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I'm working through the James Stewart Calculus text to prep for school. I'm stuck at this particular point.

How would you sketch the graph for the parametric equations: $x = \cos t$, $y = \sin t$, and $z = \sin 5t$? I understand that if it were the case that $z=t$, I'd merely get a helix around the $z$-axis, as $x$ and $y$ form an ellipse. However, I cannot make the leap to solve more exotic problems such as the problem posed or even the case when $z = \ln(t)$.

Some help and a push in the right direction would be appreciated.

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2 Answers 2

up vote 3 down vote accepted

Here is an animation I made that might help. The left is a plot of $(\cos(t),\sin(t),\sin(5t))$ and the right is a plot of $\sin(5t)$.

enter image description here

For the case of $(\cos(t),\sin(t),\ln(t))$, here is the corresponding animation:

enter image description here

As a sanity check, note that in each animation, you can see that the point on the circle makes its first full revolution as $t=2\pi\approx 6.28$.

Mathematica code for my (and anyone else's) future reference:

size = 1.5

slices = 150

Slice[t_,z_] := {Show[ParametricPlot3D[{Cos[2 Pi*s], Sin[2 Pi*s], z},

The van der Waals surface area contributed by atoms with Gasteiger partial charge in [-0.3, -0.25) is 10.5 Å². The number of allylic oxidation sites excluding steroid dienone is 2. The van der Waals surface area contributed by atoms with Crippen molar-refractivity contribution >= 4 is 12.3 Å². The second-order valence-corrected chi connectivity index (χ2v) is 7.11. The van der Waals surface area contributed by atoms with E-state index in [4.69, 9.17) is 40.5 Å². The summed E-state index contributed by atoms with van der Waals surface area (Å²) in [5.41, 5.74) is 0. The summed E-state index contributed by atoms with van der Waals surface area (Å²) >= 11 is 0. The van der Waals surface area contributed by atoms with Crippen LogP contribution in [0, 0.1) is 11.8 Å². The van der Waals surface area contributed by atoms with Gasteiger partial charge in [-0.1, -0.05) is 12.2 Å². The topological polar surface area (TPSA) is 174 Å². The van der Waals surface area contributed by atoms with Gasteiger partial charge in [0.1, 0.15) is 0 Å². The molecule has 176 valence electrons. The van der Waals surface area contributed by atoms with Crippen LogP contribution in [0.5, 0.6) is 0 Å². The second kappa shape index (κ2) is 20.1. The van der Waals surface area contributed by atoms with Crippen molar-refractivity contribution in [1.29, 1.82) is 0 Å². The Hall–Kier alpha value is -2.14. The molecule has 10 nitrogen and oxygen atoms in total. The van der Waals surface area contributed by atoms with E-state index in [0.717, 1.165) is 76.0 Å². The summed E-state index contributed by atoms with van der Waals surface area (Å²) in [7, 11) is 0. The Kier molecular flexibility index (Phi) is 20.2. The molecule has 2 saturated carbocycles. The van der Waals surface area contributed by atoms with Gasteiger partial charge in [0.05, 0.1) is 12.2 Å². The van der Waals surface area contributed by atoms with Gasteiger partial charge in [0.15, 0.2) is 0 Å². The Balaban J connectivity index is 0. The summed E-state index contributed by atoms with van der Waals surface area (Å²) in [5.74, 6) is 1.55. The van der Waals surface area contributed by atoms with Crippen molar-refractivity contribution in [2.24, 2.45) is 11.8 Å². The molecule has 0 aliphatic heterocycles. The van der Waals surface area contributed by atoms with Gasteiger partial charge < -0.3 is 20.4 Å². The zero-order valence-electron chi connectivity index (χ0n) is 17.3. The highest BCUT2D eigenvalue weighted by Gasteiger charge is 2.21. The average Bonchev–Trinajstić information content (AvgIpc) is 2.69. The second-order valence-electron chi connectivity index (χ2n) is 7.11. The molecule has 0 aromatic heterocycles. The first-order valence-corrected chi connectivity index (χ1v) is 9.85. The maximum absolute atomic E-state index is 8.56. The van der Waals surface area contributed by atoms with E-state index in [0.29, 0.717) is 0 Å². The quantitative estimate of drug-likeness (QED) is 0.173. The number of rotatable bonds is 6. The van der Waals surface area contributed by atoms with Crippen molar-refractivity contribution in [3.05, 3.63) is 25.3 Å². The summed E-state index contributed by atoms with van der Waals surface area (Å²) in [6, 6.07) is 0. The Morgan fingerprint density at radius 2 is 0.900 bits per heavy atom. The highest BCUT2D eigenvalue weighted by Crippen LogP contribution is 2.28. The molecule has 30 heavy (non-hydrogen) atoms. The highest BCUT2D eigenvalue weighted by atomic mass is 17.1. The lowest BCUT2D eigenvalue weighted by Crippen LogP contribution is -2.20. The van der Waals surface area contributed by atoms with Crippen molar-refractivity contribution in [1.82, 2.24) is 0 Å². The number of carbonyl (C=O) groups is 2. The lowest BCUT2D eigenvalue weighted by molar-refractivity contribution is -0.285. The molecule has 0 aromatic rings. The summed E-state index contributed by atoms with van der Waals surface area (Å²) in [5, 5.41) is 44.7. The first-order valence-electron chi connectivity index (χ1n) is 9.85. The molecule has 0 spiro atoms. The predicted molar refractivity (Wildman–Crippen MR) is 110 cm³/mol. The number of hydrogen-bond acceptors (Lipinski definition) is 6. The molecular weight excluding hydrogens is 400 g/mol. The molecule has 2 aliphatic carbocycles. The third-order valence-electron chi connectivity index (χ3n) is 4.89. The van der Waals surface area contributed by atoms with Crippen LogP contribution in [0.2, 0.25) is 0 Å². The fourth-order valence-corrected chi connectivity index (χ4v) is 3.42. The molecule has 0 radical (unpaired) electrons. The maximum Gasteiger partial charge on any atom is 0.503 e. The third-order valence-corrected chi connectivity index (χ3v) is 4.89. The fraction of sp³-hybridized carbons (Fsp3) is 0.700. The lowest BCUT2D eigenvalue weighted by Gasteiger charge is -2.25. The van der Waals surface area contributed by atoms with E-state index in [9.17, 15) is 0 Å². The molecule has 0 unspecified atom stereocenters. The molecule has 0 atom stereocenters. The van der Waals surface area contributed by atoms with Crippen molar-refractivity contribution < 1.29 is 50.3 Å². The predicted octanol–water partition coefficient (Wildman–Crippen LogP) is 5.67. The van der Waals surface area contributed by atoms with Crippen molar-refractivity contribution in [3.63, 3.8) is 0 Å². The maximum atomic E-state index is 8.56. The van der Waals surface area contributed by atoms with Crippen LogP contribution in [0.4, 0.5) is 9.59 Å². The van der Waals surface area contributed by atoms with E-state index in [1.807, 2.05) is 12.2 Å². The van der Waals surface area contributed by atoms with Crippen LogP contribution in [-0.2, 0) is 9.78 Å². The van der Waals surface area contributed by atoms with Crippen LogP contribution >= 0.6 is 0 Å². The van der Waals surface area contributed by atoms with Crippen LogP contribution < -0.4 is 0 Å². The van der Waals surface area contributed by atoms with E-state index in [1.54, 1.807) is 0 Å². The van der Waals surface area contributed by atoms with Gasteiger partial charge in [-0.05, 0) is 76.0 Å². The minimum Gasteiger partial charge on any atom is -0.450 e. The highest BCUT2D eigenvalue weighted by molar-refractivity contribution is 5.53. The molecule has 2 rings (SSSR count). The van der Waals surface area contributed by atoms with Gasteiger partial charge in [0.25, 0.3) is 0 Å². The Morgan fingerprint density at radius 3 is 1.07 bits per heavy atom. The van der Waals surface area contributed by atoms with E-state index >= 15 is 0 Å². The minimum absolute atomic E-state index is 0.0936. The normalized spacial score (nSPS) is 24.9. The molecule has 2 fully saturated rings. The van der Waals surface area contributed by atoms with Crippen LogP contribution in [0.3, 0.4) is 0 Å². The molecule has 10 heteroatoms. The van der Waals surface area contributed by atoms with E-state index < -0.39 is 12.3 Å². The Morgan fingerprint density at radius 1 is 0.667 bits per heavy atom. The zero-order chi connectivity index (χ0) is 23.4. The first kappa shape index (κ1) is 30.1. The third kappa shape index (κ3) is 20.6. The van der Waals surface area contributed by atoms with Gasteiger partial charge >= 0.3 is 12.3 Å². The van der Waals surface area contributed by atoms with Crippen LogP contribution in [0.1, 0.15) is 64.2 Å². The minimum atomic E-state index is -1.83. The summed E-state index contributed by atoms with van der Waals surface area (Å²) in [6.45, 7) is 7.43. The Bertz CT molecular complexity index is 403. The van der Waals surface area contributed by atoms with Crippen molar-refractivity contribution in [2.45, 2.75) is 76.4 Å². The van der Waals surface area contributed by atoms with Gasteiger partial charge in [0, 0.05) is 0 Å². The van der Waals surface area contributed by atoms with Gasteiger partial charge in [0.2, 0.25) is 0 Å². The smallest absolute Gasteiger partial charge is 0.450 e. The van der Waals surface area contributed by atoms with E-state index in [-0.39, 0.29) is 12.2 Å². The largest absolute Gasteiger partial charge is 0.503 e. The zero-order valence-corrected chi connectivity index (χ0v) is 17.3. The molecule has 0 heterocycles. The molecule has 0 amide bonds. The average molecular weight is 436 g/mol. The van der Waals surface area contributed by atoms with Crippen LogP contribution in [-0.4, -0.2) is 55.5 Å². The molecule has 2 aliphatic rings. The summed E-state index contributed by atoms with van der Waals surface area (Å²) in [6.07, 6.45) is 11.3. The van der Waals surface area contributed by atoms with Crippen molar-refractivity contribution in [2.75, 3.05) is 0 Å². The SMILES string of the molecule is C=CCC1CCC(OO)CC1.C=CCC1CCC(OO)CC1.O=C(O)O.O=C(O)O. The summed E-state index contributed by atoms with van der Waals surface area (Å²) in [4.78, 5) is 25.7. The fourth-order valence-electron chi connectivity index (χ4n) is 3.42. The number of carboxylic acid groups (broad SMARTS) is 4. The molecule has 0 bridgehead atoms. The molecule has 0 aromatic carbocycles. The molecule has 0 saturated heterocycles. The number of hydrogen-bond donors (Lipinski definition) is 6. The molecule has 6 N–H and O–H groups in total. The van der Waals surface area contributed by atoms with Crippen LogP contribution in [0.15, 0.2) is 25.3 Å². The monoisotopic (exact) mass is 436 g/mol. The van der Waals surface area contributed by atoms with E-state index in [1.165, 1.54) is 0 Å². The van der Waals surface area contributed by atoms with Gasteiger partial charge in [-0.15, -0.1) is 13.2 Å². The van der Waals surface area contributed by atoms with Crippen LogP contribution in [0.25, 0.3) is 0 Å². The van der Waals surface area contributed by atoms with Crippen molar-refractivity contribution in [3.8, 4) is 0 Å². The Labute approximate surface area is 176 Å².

{s, 0, 1}, PlotRange -> {{-size, size}, {-size, size}, {-size, size}}],
Graphics3D[{PointSize[Large], Point[{Cos[t], Sin[t], z}]}]], 
Show[Plot[Sin[5 s], {s, 0, 2 Pi}, Ticks -> {{0, 2 Pi/5, 4 Pi/5, 6 Pi/5, 
8 Pi/5, 2 Pi}}], Graphics[{PointSize[Large], Point[{t, Sin[5 t]}]}]]}

NewSlice[t_,z_] := {Show[ParametricPlot3D[{Cos[2 Pi*s], Sin[2 Pi*s], z},
{s, 0, 1}, PlotRange -> {{-size, size}, {-size, size}, {-2, 2}}], 
Graphics3D[{PointSize[Large], Point[{Cos[t], Sin[t], z}]}]], 
Show[Plot[Log[s], {s, 0.5, 8}, PlotRange -> {{0, 8}, {-1, 2}}, 
AspectRatio -> 1/2], Graphics[{PointSize[Large], Point[{t, Log[t]}]}]]}

Export["sin.gif", Table[Slice[2 Pi*t/slices, Sin[5*2 Pi*t/slices]], {t, 
0,slices}], "DisplayDurations" -> 0.15]

Export["ln.gif",Table[NewSlice[t, Log[t]], {t, 0.5, 7.5, 7/slices}], 
"DisplayDurations" -> 0.15]
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1  
Nice images! (+1) –  robjohn Jul 7 '12 at 17:20
    
Thanks! I recently learned how to do animations in Mathematica so I figured I'd give it a shot. –  Zev Chonoles Jul 7 '12 at 17:25
    
Nice indeed. :) I'll just add the tiny note that you can use GraphicsGrid[]. so that your two frames are bound as an image instead of as a list (which explains) the curly braces present in the animations. –  J. M. Jul 8 '12 at 1:59
    
@J.M.: and the comma in between :-) –  robjohn Jul 8 '12 at 7:13
    
@ZevChonoles: If you're interested, the code for one of my animations is here. –  robjohn Jul 8 '12 at 7:16

Hint: Note that the $x$ and $y$ coordinates trace out a circle. As they do, the $z$ coordinate goes through $5$ sinusoidal cycles.

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Thanks. The other question $z=ln(t)$, could you let me know why it makes that asymmetrical "corkscrew" graph in that case? –  arkate Jul 7 '12 at 16:42
    
The $x$ and $y$ coordinates still trace out a circle. As $t$ goes from $0$ to $1$, the $z$ coordinate goes from $-\infty$ to $1$, then as $t$ goes from $1$ to $\infty$, $z$ slows down but goes to $\infty$, just like the curve for $\log$. –  robjohn Jul 7 '12 at 17:19

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